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I'm a huge fan of Globals. I think their prices have gone up a bit since I first started my collection, but they're pretty widely sold at places that offer sales/coupons frequently. Otherwise, I got this little Wusthof starter set for my brother in law when he started taking intro classes. They've held up really well for him.
How about a gift certificate or a shopping trip to a kitchen supply store so the grad can her or his own. The knife has got to feel right in your hands and work for you. I have very small hands and like the Henkel Pro S - The Henkel Four Star on the other hand feels very unwieldy. (Sorry to complicate!)
I love my 8 inch Viking bread knife; it is really versatile and seems like a perfect gift!
Henkels has a reasonably priced set for less than 50$
I got a set of these everedge knifes as a below the poverty mine graduate student & they're still going great 10 + years later!
I graduated from college last year and am an avid cook ... I love the OXO Good Grips knives, $80 for a complete set. I also got the 6.5" Santoku knife ($20) and the kitchen scissors ($17). The larger santoku knife is fabulous - my go-to!
Cynthia is a trusted source on Bread/Baking.
Wusthoff knives are commonly available and reasonably priced. Also, if you have a decent restaurant supply store available (yes, they'll sell to anyone, though you may not get as good a discount as restaurants receive), take a look for Mundial knives. They're very reasonably priced, and great starter knives. What a lovely and generous gift you've thought of.
Depends on what you're willing to spend. However, if you get an inexpensive set (
So...I would get 1-2 knives depending on your budget to start them on a set. Global, Henkel, Shun, etc. Pairing knife, vs chefs knife.
Francesca is the former Assistant Editor of food52 and believes you can make anything out of farro.
I find full knife sets make me sad. Think of all those random shaped knives unused, when you always pull for your chef, paring, or serrated knife anyway? Those are the three you need -- I wholeheartedly believe.
i am a big fan of the victorinox forschner knives. they aren't the prettiest knives, but they are affordable and of really great quality. my chef's knife is a workhorse, and i love using it.
having said that, though, i am a big believer that people should choose their own knives because what might feel perfect in my grip and for the way i move might not be right for someone else. but then again, some people aren't that particular.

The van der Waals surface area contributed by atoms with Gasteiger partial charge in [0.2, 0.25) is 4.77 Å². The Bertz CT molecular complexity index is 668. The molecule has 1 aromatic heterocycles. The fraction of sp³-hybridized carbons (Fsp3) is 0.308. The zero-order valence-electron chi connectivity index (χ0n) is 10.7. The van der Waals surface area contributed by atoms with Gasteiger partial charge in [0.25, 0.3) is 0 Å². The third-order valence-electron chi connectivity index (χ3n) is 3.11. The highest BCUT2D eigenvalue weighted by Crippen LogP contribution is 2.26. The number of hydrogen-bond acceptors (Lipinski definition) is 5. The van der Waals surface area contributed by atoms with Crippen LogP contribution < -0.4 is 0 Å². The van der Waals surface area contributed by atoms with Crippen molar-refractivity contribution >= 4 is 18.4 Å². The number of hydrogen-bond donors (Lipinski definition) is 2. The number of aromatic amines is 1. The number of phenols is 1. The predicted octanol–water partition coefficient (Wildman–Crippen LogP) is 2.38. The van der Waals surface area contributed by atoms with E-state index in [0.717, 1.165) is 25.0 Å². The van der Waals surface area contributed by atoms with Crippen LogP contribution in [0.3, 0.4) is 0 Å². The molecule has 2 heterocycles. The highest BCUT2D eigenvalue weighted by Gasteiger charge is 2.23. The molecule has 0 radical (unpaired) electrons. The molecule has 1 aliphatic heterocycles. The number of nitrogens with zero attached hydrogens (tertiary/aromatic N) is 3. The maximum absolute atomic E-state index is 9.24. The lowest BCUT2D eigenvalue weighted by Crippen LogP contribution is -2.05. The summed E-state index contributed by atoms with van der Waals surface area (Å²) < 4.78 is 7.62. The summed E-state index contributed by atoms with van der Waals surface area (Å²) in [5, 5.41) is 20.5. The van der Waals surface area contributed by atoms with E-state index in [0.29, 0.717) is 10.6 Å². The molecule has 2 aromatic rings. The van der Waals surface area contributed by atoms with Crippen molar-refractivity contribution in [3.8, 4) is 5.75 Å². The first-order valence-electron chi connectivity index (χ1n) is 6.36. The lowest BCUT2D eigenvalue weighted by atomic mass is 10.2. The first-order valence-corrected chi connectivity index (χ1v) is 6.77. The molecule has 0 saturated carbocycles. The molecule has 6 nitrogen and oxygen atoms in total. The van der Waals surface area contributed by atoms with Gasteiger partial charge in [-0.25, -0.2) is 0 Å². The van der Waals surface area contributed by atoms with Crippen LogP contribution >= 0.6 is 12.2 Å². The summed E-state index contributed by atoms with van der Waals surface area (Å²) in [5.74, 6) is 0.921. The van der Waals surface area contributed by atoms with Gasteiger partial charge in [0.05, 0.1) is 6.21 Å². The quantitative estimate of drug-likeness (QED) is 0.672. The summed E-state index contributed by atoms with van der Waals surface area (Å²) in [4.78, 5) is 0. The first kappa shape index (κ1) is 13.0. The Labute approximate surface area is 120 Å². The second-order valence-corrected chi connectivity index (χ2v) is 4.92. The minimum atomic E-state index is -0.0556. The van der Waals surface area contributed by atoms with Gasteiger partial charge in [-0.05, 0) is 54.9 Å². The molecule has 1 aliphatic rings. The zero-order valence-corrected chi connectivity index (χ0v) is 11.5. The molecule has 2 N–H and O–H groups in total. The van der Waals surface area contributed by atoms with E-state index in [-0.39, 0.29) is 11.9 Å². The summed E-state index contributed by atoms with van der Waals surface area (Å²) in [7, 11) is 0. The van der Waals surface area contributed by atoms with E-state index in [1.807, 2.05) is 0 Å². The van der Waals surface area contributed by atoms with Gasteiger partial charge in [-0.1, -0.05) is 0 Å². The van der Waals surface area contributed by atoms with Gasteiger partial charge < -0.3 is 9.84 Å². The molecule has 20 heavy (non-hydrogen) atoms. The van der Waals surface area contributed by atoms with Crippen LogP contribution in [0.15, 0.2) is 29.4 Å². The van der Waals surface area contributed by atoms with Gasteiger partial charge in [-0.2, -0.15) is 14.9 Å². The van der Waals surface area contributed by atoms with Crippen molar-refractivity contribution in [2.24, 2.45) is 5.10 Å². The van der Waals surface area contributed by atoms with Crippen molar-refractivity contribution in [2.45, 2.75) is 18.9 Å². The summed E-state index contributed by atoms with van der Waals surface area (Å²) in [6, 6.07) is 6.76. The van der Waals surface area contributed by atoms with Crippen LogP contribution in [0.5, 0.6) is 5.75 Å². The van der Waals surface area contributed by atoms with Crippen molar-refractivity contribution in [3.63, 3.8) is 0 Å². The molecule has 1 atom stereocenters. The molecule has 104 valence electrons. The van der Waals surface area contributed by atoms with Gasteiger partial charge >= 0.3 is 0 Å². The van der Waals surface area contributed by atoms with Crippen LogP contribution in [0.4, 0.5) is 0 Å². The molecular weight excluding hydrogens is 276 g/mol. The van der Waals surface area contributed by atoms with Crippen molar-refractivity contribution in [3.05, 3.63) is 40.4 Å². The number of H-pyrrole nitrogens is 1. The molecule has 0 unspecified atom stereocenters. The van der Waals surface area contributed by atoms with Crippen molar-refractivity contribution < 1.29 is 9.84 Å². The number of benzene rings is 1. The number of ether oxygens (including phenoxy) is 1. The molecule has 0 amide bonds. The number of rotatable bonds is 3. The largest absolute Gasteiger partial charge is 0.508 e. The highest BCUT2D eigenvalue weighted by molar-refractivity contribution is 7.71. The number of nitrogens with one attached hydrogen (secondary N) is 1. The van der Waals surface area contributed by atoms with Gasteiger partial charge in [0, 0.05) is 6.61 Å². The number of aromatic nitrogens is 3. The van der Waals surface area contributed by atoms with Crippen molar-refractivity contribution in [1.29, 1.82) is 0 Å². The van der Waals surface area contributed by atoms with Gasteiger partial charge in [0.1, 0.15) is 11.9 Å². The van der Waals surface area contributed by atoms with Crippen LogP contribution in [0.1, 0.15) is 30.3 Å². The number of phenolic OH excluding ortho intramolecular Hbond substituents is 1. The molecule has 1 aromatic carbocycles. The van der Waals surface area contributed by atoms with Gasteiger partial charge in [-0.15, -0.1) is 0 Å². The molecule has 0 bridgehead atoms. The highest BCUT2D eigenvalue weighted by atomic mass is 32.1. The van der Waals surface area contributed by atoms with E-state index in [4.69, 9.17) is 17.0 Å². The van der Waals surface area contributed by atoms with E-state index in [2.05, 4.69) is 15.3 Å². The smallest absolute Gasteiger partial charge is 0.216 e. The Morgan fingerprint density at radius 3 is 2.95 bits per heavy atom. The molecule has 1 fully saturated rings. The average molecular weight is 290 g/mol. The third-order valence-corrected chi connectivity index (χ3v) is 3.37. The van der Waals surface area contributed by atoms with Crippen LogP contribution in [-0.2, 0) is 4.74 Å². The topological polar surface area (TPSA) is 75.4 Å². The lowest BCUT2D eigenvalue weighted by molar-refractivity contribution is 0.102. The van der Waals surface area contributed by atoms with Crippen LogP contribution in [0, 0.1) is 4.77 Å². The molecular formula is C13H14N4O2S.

and don't forget the superstition that a gift of a knife or scissors can be seen as severing the relationship, so tape a quarter to the package so the recipient can give it back to you to "pay" for the gift, thereby preserving the relationship : )
Kari is the manager of Whisk, a kitchenware store in Brooklyn.
If you absolutely had to purchse knives for someone - i'd point you towards the Fibrox series from Forschner.
As Francesca has said, knife sets are often full of useless knives.
Additionally, knives are very personal - you have to think of them like shoes! Every person is comfortable with different kinds of knives - weight, heft, materials, etc. I think your best bet is to get a gift certificate to a kitchen store so the recipient can pick out exactly what is the best fit for them!
I am with Kari on a gift certificate for knives, and not a set as Francesca said. I bought a great, expensive knife for a close friend and it was too big for her grip and she ended up exchanging it.
Chops is a trusted home cook.
I agree with Kari as well. I have the smallest hands and finding gloves and knives that feel right are is so hard for me. I own a Wustoff Grand Prix block set and they are okay, although I would love to upgrade to Global. Lemonsharp is a very reasonably priced brand that I think is wonderful and under-rated. Can't go wrong with a good Santoku or Chef's knife (with a gift receipt to a store nearby with hassle-free returns/exchanges.) Lucky grad!
I'm with Francesca. To narrow it down to one, I'd get the Shun Santuko (approx $80 from Williams Sonoma). And the proper sharpener for Asian knives. (Alternative plan is the Wustoff Santuko with their sharpener. )
Background: I'm just now learning how to cook after a lifetime of taking shortcuts in the kitchen ... and the first time I wielded a Santuko, I got an "I can do this - and enjoy this!" feeling for the first time. Stiill get more of a thrill from that Santuko from having remodeled the entire kitchen!. Best wishes to your grad!
Agree with including a sharpener or perhaps a gift certificate for professional sharpening. Good knives are only good when they are sharp so inculcate the sharp habit with your gift.
If you don't mind my asking, what's the price range you're going for?
Assuming under $100, I recommend the Global GS-5 (14cm Vegetable Knife) for a newer cook. It has a blade that's a little shorter than most, which less-experienced chefs tend to find more comfortable/less intimidating. At the same time, it is the same height as a typical 8" Chef Knife, making it very practical for the sideways scooping of chopped veggies, etc.. Though it has vegetable in the name, it really is suitable for meat and more; therefore, if they had only one knife, it really can do it all.
If you are willing to spend more, I do encourage throwing in the MinoSharp Water Sharpener (http://www.amazon.com/Yoshikin...). It's one of the easiest, most fool-proof ways to sharpen a knife, and it's specifically designed for the smaller angle of an Asian knife.
Both are available on Amazon.com through the following links:
Knife -- http://www.amazon.com/Global...
Sharpener -- http://www.amazon.com/Yoshikin...
Hope this helps and congrats to the grad!
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